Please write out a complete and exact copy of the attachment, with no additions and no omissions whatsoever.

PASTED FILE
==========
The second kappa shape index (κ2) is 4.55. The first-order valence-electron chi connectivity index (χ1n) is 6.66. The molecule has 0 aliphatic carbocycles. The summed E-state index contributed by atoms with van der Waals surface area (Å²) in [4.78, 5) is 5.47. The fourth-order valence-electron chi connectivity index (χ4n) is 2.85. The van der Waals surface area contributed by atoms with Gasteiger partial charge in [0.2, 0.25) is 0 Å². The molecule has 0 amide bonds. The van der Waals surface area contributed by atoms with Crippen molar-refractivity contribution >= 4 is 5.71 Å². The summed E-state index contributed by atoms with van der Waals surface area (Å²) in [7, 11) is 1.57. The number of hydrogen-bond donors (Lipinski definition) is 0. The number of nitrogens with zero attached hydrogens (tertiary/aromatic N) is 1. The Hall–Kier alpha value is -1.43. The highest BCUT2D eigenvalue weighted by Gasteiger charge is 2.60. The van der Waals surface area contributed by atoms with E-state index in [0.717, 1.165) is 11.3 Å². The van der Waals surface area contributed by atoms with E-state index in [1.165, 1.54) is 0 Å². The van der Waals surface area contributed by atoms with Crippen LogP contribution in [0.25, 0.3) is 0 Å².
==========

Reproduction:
The second kappa shape index (κ2) is 4.55. The first-order valence-electron chi connectivity index (χ1n) is 6.66. The molecule has 0 aliphatic carbocycles. The summed E-state index contributed by atoms with van der Waals surface area (Å²) in [4.78, 5) is 5.47. The fourth-order valence-electron chi connectivity index (χ4n) is 2.85. The van der Waals surface area contributed by atoms with Gasteiger partial charge in [0.2, 0.25) is 0 Å². The molecule has 0 amide bonds. The van der Waals surface area contributed by atoms with Crippen molar-refractivity contribution >= 4 is 5.71 Å². The summed E-state index contributed by atoms with van der Waals surface area (Å²) in [7, 11) is 1.57. The number of hydrogen-bond donors (Lipinski definition) is 0. The number of nitrogens with zero attached hydrogens (tertiary/aromatic N) is 1. The Hall–Kier alpha value is -1.43. The highest BCUT2D eigenvalue weighted by Gasteiger charge is 2.60. The van der Waals surface area contributed by atoms with E-state index in [0.717, 1.165) is 11.3 Å². The van der Waals surface area contributed by atoms with E-state index in [1.165, 1.54) is 0 Å². The van der Waals surface area contributed by atoms with Crippen LogP contribution in [0.25, 0.3) is 0 Å².